• Y10TECHNICAL SUBJECTS COVERED BY FORMER USPC
    • Y10TTECHNICAL SUBJECTS COVERED BY FORMER US CLASSIFICATION
    • Y10T29/00Metal working
    • Y10T29/49Method of mechanical manufacture
    • Y10T29/49405Valve or choke making

Abstract

A hub for a sheath, catheter, or other tubular device includes a first hub portion including a first hub lumen sized for receiving a medical device therethrough, and a second hub portion including a second hub lumen, the second hub portion coupled to the first hub portion such that the first and second hub lumens are aligned with one another and the first and second hub portions are spaced apart from one another to define a gap. A valve is secured within the gap between the first and second hub portions that includes a valve passage therethrough, e.g., for accommodating receiving a medical device through the first and second hub lumens into the tubular device, while providing a substantially fluid tight seal. For example, the valve passage may include a bore extending partially from a first end of the valve towards a second end of the valve, and a slit that extends from the end of the bore to the second end of the valve.

Description

This application claims benefit of U.S. provisional application Ser. No. 61/361,487, filed Jul. 5, 2010, the entire disclosure of which is expressly incorporated by reference herein.

FIELD OF THE INVENTION

The present invention relates generally to apparatus and methods for delivering instruments and/or agents during a medical procedure, and, more particularly, to valves and/or hubs for guide sheaths, catheters, and other tubular devices for accessing body lumens and/or for delivering instruments into body lumens of a patient, and to methods for making and using them.

BACKGROUND

There are many medical procedures where a lead, catheter, electrode, and/or other medical device may be implanted into a patient's body cavity, recess, vessel, organ, and/or other body lumen. In many of these procedures, a delivery sheath, guide catheter, or other tubular member may be used to facilitate delivering the medical device, with the tubular member removed after placement of the medical device. Additionally, it may be desirable to provide a substantially fluid tight seal between the delivery sheath, guide catheter, or other tubular member and the lead, catheter, electrode, guidewire, and/or other medical device, e.g., for the purpose of hemostasis, infusion of therapeutic or diagnostic agents, and the like. However, the process of removing the tubular member from around the medical device after the medical device has been placed may be difficult and/or time consuming.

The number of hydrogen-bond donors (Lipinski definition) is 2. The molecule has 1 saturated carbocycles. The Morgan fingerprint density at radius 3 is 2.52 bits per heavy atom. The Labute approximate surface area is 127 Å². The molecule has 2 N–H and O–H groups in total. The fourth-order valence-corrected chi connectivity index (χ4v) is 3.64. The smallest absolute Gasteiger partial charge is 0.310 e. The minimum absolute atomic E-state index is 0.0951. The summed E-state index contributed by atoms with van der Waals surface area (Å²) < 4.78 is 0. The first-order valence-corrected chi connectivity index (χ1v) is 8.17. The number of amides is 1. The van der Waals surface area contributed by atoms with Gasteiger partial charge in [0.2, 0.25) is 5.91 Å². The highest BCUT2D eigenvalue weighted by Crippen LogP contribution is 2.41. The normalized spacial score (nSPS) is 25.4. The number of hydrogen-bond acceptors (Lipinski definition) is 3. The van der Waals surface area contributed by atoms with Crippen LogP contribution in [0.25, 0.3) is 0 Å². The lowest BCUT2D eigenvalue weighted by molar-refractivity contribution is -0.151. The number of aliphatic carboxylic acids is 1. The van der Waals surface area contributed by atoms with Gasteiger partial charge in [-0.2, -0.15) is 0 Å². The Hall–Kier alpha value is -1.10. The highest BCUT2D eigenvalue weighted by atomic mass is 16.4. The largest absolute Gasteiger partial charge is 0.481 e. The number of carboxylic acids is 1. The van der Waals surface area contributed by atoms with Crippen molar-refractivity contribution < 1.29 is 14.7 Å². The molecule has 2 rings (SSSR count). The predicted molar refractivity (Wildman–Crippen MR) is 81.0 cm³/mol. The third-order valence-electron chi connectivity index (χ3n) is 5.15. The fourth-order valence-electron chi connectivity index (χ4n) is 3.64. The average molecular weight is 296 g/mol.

For example, a delivery sheath used to deliver a cardiac lead may not be easily removed from around the lead without disturbing the placement of the lead, which must remain in the patient. Therefore, apparatus that may facilitate the delivery of devices, provide a seal or substantial seal, and/or facilitate removal without substantially disturbing placement of the lead and/or other device may be desirable.

SUMMARY

The present invention is directed generally to apparatus and methods for delivering instruments and/or agents during a medical procedure. More particularly, the present invention is related to valves and/or hubs for guide sheaths, catheters, and other tubular devices for accessing and/or delivering instruments into body lumens of a patient, and to methods for making and using them.

In accordance with one embodiment, a hub is provided for a sheath, catheter, or other tubular device that includes a first hub portion including a first hub lumen sized for receiving a medical device therethrough, and a second hub portion including a second hub lumen, the second hub portion coupled to the first hub portion such that the first and second hub lumens are aligned with one another and the first and second hub portions are spaced apart from one another to define a gap for receiving a valve therein.

In an exemplary embodiment, the second portion may be coupled to the first hub portion by a hub arm. For example, the hub arm may be sufficiently flexible such that the first hub portion may be directed away from the second hub portion to increase a size of the gap to accommodate inserting the valve within the gap and/or that may be resiliently biased to return towards its original shape to capture a valve within the gap. In addition or alternatively, the first and/or second valve portions may include one or more connectors for securing the valve within the gap. Optionally, the hub arm may include a side port including an opening that communicates with the second hub lumen, e.g., for delivering fluid into the second hub lumen.

Optionally, the hub may include a valve secured within the gap between the first and second hub portions. In an exemplary embodiment, the valve may include a valve passage therethrough, e.g., for accommodating receiving a medical device through the first and second hub lumens, while providing a substantially fluid tight seal. For example, the valve passage may include a bore extending partially from a first end of the valve towards a second end of the valve, and a slit that extends from the bore to the second end of the valve. The bore may have a circular or other cross-section, e.g., to accommodate introducing a medical device therethrough, and/or the slit may have opposing slit regions that are biased to close against one another, e.g., to provide a fluid-tight seal, and that are separable to accommodate receiving the medical device introduced through the bore.